Family-friendly workplaces allow employees to better juggle the competing demands of home and work. Jane Lambert is the founder of ECG Training. She firmly believes that both the business and employees benefit from flexibility at work. She employs 10 people in the office and 75 freelance trainers, who are based across the country. Not a single employee is a full-time worker. Within the office everyone works different hours, but it is staffed all day Monday to Friday by at least two people at a time. Some who have young children work during school hours, and others work short days or not every single day. Lambert is full of praise for this way of working, “I find that staff have energy, drive and stamina for their workload and everyone enjoys the flexibility they have. It also means that the team dynamics change throughout the day as staff arrive and leave at different times. It makes it a fun, supportive and uplifting place to work.” To enable her own work-life balance, she leads by example and has one full day off a week. She continues, “I heavily promote the value of part-time work with the staff that I employ. I think that many employers miss the brilliant expertise that is out there because they won’t consider part-time workers. As a result of everyone working part-time, I have a happy, energetic, flexible and effective team that brings a wealth of experience to the business. I wouldn’t have it any other way.”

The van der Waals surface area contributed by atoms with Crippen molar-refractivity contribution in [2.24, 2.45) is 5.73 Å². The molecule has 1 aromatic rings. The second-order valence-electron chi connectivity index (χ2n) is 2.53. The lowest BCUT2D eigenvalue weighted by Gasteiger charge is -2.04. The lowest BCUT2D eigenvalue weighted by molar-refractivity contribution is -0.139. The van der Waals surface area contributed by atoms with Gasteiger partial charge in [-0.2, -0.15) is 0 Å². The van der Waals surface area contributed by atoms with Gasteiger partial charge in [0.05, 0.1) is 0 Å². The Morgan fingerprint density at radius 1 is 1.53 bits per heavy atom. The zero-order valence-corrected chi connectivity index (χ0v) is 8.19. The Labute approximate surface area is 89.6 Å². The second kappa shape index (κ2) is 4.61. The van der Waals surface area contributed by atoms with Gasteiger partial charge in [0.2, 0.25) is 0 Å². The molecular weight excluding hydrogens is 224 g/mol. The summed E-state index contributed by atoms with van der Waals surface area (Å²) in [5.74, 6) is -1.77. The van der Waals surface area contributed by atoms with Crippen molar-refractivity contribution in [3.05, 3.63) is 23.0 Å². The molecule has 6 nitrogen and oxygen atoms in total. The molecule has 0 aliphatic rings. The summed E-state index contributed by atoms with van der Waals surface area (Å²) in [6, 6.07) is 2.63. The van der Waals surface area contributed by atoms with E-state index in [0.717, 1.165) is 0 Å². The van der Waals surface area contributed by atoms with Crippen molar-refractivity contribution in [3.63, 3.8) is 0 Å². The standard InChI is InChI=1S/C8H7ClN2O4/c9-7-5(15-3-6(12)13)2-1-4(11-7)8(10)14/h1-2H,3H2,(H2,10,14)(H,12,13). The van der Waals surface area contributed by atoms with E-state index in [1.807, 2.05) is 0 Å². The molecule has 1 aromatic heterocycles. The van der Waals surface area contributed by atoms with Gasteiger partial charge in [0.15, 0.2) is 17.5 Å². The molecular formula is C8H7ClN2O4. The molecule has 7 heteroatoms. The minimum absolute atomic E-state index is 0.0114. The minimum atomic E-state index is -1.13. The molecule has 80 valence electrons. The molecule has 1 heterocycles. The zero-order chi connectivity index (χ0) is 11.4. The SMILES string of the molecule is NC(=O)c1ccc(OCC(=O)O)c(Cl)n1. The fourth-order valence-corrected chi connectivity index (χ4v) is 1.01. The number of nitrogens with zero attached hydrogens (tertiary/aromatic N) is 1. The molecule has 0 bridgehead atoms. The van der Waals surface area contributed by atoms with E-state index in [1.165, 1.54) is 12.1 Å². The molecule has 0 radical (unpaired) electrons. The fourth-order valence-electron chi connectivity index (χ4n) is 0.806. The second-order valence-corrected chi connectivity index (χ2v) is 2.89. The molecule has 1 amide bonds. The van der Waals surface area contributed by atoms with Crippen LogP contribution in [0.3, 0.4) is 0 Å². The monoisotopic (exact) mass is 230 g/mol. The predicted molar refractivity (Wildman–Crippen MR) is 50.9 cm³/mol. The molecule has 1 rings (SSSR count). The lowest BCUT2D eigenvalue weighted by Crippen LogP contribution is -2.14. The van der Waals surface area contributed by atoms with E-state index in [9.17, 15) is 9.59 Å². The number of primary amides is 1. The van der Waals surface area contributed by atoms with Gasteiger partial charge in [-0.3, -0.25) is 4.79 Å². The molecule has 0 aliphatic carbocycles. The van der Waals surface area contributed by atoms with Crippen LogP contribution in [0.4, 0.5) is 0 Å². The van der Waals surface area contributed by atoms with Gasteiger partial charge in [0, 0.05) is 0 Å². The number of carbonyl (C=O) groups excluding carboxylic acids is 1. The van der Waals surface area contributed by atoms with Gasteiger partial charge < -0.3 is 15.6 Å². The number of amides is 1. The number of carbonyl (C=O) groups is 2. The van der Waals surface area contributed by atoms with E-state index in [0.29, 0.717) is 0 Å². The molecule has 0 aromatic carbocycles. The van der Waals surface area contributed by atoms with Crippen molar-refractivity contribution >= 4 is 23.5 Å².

Another way of attaining that healthy work-life balance comes from home working. Not every company will entertain it, but those that do are rewarded with more motivated, harder working and more productive employees. Rachael works for an engineering consultancy. With four children, she’s grateful that her employer allows her considerable flexibility with work. She explains, “The huge benefit for me is that I'm pretty much a home worker. I work part-time hours and occasionally go into the office. But as a working parent, I'm able to see my kids every day and fit the school run into my working day. That flexibility saves me a three and a half hour daily commute, probably £400 in train fares a month and allows me to occasionally work with the kids home from school for half days and sickness and so on. I'm always thankful for that.“ It’s perhaps no wonder that she’s been with her company for 18 years.
Some people do really live to work, but most of us - even those that run our own businesses - truly prefer to work to live. And we need to balance work life and home life and keep them in harmony.
A free company car? Six months’ paid leave? Home-working? What perks or working conditions would give you the perfect balance?